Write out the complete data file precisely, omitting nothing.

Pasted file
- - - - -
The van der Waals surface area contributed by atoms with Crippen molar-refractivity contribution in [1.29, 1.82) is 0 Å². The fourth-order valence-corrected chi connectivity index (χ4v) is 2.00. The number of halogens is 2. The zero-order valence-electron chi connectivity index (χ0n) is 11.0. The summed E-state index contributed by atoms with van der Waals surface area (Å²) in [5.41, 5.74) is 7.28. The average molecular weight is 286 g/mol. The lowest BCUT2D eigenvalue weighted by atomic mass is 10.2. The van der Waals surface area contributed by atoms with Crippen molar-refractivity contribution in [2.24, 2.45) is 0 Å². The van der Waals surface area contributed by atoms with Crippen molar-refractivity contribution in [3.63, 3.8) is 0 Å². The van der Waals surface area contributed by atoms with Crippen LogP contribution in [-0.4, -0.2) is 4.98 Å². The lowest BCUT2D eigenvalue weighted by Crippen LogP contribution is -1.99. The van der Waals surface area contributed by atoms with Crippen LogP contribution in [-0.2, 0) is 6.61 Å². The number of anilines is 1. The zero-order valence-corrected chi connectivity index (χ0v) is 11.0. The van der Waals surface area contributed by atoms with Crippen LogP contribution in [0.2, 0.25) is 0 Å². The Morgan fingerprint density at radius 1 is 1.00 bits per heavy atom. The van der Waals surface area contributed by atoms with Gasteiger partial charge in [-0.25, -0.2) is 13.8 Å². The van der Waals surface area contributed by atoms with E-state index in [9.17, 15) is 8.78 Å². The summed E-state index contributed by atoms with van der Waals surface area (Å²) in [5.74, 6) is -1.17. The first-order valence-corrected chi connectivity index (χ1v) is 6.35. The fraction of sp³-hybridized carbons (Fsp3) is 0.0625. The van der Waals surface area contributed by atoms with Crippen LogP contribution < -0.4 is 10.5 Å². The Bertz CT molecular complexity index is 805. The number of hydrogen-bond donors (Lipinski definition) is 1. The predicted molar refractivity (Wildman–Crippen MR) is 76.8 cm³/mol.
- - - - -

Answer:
The van der Waals surface area contributed by atoms with Crippen molar-refractivity contribution in [1.29, 1.82) is 0 Å². The fourth-order valence-corrected chi connectivity index (χ4v) is 2.00. The number of halogens is 2. The zero-order valence-electron chi connectivity index (χ0n) is 11.0. The summed E-state index contributed by atoms with van der Waals surface area (Å²) in [5.41, 5.74) is 7.28. The average molecular weight is 286 g/mol. The lowest BCUT2D eigenvalue weighted by atomic mass is 10.2. The van der Waals surface area contributed by atoms with Crippen molar-refractivity contribution in [2.24, 2.45) is 0 Å². The van der Waals surface area contributed by atoms with Crippen molar-refractivity contribution in [3.63, 3.8) is 0 Å². The van der Waals surface area contributed by atoms with Crippen LogP contribution in [-0.4, -0.2) is 4.98 Å². The lowest BCUT2D eigenvalue weighted by Crippen LogP contribution is -1.99. The van der Waals surface area contributed by atoms with Crippen LogP contribution in [-0.2, 0) is 6.61 Å². The number of anilines is 1. The zero-order valence-corrected chi connectivity index (χ0v) is 11.0. The van der Waals surface area contributed by atoms with Crippen LogP contribution in [0.2, 0.25) is 0 Å². The Morgan fingerprint density at radius 1 is 1.00 bits per heavy atom. The van der Waals surface area contributed by atoms with Gasteiger partial charge in [-0.25, -0.2) is 13.8 Å². The van der Waals surface area contributed by atoms with E-state index in [9.17, 15) is 8.78 Å². The summed E-state index contributed by atoms with van der Waals surface area (Å²) in [5.74, 6) is -1.17. The first-order valence-corrected chi connectivity index (χ1v) is 6.35. The fraction of sp³-hybridized carbons (Fsp3) is 0.0625. The van der Waals surface area contributed by atoms with Crippen LogP contribution < -0.4 is 10.5 Å². The Bertz CT molecular complexity index is 805. The number of hydrogen-bond donors (Lipinski definition) is 1. The predicted molar refractivity (Wildman–Crippen MR) is 76.8 cm³/mol.